Deservedly or not, jocks have a reputation for being less cerebral than beaker jockeys and bookworms. But when it comes to American football, brain damage can be all in a day’s work. On The Pump Handle, Liz Borkowski highlights a recent article by Ben McGrath in the New Yorker, addressing “the effects of repeated brain trauma, which football players often experience during games and practice alike.” Even if a player walks off the field, repeated brain-rattlings can lead to dementia and other long-term health problems. But thanks to journalists like Ben, the NFL is starting to pay attention to the impact of concussions. And on Dean’s Corner, Jeffrey Toney takes a look at 417 hits to the head of an actual football player, modelled in 3-D by National Geographic.
Vaccines have guarded health and life for centuries, relegating once devastating diseases to near total obscurity. But many people now take vaccines for granted, and some blame vaccines for autism and other disorders. On Respectful Insolence, Orac reports the downfall of 1998 research which first tied MMR vaccines to the occurrence of autism in children. As Orac writes, “hearing that the man whose bad science launched a thousand quackeries had finally been declared unethical and dishonest […] brought joy to my heart, the joy that comes with seeing justice done.” ERV jumps on other news, concerned that it could fuel anti-vaccine alarmism. Researchers inspecting animal vaccines discovered an infectious endogenous retrovirus originating from the cat cell lines used in vaccine production. This “distinct-from-but-related-to feline leukemia virus” raises concerns about vaccines passing ERVs from one species to another. Finally, Janet Stemwedel on Adventures in Ethics in Science vents some steam after reading student attitudes toward H1N1 vaccination in the school newspaper. Janet criticizes both the newspaper for juxtaposing “reliable information from experts with whatever a student wandering across the reporter’s path might happen to opine,” and the students themselves for holding forth their unscientific optimism.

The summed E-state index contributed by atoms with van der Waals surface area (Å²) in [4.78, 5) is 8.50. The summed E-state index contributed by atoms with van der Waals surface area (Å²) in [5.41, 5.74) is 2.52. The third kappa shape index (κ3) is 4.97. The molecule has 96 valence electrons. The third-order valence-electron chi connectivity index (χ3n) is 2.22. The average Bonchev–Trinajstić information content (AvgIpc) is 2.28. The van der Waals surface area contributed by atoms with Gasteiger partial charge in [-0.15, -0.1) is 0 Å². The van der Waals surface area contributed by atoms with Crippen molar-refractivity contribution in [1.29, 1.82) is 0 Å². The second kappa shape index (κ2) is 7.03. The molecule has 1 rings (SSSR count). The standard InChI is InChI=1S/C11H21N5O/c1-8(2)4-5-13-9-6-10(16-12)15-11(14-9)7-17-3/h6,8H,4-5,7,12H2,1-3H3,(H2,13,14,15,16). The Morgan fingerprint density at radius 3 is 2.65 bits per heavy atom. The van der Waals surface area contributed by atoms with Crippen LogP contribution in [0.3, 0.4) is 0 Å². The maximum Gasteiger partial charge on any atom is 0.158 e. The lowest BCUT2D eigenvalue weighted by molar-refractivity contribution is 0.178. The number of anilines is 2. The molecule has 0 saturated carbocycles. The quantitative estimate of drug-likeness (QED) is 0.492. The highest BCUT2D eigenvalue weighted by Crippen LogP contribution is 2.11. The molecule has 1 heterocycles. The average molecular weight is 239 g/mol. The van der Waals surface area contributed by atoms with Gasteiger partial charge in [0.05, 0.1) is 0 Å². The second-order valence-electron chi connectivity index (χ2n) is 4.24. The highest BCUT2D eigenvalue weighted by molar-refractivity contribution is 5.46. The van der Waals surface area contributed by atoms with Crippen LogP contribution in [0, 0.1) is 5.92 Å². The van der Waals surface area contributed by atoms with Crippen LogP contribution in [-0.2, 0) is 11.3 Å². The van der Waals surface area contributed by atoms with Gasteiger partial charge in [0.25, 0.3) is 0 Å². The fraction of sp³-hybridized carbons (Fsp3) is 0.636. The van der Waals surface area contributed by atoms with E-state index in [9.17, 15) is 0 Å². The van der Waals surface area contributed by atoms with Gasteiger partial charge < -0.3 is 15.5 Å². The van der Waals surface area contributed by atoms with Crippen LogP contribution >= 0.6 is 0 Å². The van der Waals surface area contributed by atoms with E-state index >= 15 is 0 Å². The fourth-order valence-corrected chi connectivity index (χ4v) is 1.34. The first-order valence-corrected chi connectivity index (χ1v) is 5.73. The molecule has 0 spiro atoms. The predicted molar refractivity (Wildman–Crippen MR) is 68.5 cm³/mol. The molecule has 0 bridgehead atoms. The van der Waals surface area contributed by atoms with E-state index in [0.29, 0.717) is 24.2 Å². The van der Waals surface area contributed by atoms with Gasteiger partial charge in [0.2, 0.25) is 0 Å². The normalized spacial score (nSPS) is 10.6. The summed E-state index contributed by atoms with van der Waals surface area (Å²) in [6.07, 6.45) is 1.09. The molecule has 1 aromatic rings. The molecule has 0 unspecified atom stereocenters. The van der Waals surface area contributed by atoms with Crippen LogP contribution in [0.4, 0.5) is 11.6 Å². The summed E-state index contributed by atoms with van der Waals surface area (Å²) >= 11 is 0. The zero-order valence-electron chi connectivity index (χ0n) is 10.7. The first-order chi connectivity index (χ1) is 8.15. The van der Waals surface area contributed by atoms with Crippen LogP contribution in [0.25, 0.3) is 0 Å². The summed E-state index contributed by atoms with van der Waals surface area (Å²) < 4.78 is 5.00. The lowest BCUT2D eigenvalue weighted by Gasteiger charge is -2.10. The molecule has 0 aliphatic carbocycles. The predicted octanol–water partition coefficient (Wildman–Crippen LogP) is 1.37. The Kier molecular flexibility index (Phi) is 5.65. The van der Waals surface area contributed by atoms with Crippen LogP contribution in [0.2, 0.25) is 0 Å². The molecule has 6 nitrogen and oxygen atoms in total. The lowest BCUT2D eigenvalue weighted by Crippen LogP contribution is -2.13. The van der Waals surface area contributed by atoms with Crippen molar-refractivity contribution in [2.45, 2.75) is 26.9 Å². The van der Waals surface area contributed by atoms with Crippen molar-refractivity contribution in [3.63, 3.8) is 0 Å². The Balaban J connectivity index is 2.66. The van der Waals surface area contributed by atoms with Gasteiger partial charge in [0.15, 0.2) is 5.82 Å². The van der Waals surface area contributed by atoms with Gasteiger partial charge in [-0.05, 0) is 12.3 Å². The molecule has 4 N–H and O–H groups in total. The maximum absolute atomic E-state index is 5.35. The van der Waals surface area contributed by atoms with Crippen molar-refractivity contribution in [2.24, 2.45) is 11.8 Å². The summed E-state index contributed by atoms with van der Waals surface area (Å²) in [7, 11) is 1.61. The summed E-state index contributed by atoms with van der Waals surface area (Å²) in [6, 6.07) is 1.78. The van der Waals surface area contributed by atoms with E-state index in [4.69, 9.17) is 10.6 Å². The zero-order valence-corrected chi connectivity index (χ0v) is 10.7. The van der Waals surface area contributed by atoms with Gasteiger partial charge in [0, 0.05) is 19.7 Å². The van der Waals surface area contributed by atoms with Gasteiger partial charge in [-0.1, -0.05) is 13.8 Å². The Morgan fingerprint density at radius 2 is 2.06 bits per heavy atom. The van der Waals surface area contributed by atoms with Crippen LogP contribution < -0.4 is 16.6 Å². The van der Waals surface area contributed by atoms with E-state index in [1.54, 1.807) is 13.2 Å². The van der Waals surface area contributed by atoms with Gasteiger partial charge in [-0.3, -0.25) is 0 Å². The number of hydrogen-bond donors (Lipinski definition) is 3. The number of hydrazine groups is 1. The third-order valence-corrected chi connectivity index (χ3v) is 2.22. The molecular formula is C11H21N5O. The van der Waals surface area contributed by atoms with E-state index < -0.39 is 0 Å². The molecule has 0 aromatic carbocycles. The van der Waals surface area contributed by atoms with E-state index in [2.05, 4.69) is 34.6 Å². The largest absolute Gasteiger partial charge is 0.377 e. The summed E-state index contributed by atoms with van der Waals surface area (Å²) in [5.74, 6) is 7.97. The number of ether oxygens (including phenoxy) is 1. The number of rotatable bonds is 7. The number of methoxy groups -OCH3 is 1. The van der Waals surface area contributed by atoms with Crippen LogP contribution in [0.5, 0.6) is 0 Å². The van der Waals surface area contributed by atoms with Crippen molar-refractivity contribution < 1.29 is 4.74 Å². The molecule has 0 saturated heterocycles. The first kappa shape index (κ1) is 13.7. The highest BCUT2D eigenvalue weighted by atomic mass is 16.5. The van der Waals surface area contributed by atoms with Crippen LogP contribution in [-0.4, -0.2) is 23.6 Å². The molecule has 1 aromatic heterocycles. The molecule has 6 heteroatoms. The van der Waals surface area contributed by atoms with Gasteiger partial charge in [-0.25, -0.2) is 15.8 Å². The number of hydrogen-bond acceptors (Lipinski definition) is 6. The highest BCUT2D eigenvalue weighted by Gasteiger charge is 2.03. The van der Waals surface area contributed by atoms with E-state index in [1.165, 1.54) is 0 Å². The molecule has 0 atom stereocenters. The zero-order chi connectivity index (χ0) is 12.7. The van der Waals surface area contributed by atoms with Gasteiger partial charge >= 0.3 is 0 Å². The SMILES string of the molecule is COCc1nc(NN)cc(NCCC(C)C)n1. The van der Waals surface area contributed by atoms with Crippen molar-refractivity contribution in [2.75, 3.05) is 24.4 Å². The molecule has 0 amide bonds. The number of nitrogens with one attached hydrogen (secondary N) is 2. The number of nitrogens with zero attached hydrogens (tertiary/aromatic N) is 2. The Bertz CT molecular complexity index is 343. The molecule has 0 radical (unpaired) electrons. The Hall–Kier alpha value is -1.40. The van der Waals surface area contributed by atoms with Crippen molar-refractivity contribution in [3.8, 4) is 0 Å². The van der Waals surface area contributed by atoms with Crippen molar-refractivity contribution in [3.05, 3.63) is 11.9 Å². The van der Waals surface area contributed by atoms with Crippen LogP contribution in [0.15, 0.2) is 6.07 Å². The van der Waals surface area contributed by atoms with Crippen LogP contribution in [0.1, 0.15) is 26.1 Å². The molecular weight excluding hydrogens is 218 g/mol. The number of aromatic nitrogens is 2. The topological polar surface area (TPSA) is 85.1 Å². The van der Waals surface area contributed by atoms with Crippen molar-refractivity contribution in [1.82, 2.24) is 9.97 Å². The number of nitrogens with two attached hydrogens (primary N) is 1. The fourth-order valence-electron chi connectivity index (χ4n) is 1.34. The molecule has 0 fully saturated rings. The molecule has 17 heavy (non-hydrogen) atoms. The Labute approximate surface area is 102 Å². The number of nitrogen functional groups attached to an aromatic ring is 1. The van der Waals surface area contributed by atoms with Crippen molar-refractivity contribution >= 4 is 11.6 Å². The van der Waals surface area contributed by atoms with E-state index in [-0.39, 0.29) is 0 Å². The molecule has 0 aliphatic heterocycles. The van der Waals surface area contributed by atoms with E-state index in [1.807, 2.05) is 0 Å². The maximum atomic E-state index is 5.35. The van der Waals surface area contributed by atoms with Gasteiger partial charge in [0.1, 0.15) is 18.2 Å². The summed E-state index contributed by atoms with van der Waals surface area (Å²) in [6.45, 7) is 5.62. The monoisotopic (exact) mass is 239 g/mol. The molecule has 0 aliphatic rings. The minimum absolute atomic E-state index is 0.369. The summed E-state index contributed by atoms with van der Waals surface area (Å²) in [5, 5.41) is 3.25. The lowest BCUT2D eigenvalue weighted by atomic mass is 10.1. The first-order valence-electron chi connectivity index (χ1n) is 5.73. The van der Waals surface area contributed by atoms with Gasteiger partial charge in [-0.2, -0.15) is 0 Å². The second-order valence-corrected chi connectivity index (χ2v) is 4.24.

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Even with the best intentions, it’s possible to get things wrong. And with lesser intentions, being wrong becomes easy. First, James Hrynyshyn on The Island of Doubt reports that the IPCC will retract its 2007 prediction that global warming could melt the Himalayan glaciers by 2035. Although the IPCC promises “the best peer-reviewed science available,” this faulty prediction whispered its way from article to article in a game of journalistic telephone. Tim Lambert on Deltoid is grateful that the IPCC will correct their error, and observes that the current gaffe is getting more media attention than the actual 2007 report. But while the IPCC may have made an honest mistake, other sources seem to mix things up deliberately. Scicurious offers an example on Neurotopia, citing a perfectly good study which showed that stronger and/or more attractive individuals are more likely to prevail in conflicts of interest. In spinning this science, TimesOnline “had to go and say some rather false things,” translating attractiveness to blondeness and invoking the questionable phrase “warrior princess.” Dave Bacon on The Quantum Pontiff catches New Scientist in a similar bit of sensationalism, as they recently entangled “local field potential measurements in a monkey’s brain” with hardcore quantum mechanics. With interest coming at the price of inaccuracy, should we as readers let bygones be bygones?
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ScienceOnline 2010 is underway, and for those not lucky enough to be in attendance, there are other ways to participate. On The ScienceOnline 2010 Blog, Coturnix tells us how to keep up with the latest discussion via social networking outlets, and on Discovering Biology In a Digital World, Sandra Porter offers an even more radical alternative. Coturnix writes “a record number of SciBlings will be in attendance” this year, and overall the conference will have over 250 participants. Along with online civility which we covered last week, another topic at the conference will be the future of science journalism. Ed Yong on Not Exactly Rocket Science writes that in a world of blurring lines, “science journalism will be increasingly defined by its values rather than by its practitioners.” And David Dobbs on Neuron Culture adds that the real issue is what “practices and values and principles we need to keep in mind as we walk into the fog.” Meanwhile there are many other sessions happening all weekend, so stay tuned as these awesome minds go head to head.
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